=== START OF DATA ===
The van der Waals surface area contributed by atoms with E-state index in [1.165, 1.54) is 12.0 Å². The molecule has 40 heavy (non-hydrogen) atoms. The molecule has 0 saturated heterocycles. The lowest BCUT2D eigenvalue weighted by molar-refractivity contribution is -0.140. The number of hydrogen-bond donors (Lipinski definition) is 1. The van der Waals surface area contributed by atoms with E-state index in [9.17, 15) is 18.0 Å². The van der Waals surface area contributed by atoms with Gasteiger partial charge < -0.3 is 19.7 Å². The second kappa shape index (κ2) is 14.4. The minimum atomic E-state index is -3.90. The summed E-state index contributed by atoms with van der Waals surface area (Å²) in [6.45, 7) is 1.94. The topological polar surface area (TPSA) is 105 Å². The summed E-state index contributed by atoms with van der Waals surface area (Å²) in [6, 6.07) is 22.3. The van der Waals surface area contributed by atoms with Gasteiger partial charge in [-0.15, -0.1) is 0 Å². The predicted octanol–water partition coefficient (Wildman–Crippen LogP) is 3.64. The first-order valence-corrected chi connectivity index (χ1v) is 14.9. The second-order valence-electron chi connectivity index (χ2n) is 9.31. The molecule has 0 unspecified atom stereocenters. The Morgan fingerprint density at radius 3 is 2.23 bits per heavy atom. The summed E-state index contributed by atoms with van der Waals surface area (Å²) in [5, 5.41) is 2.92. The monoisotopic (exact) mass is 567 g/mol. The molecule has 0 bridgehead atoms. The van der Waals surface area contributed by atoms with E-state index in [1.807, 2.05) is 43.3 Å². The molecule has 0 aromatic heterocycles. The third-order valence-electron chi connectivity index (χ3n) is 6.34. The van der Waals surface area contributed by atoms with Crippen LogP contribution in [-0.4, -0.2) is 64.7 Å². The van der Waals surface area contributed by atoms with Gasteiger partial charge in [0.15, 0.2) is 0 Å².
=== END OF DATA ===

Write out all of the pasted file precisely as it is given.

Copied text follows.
The van der Waals surface area contributed by atoms with E-state index in [1.165, 1.54) is 12.0 Å². The molecule has 40 heavy (non-hydrogen) atoms. The molecule has 0 saturated heterocycles. The lowest BCUT2D eigenvalue weighted by molar-refractivity contribution is -0.140. The number of hydrogen-bond donors (Lipinski definition) is 1. The van der Waals surface area contributed by atoms with E-state index in [9.17, 15) is 18.0 Å². The van der Waals surface area contributed by atoms with Gasteiger partial charge < -0.3 is 19.7 Å². The second kappa shape index (κ2) is 14.4. The minimum atomic E-state index is -3.90. The summed E-state index contributed by atoms with van der Waals surface area (Å²) in [6.45, 7) is 1.94. The topological polar surface area (TPSA) is 105 Å². The summed E-state index contributed by atoms with van der Waals surface area (Å²) in [6, 6.07) is 22.3. The van der Waals surface area contributed by atoms with Gasteiger partial charge in [-0.15, -0.1) is 0 Å². The predicted octanol–water partition coefficient (Wildman–Crippen LogP) is 3.64. The first-order valence-corrected chi connectivity index (χ1v) is 14.9. The second-order valence-electron chi connectivity index (χ2n) is 9.31. The molecule has 0 unspecified atom stereocenters. The Morgan fingerprint density at radius 3 is 2.23 bits per heavy atom. The summed E-state index contributed by atoms with van der Waals surface area (Å²) in [5, 5.41) is 2.92. The monoisotopic (exact) mass is 567 g/mol. The molecule has 0 bridgehead atoms. The van der Waals surface area contributed by atoms with E-state index in [1.807, 2.05) is 43.3 Å². The molecule has 0 aromatic heterocycles. The third-order valence-electron chi connectivity index (χ3n) is 6.34. The van der Waals surface area contributed by atoms with Crippen LogP contribution in [-0.4, -0.2) is 64.7 Å². The van der Waals surface area contributed by atoms with Gasteiger partial charge in [0.15, 0.2) is 0 Å².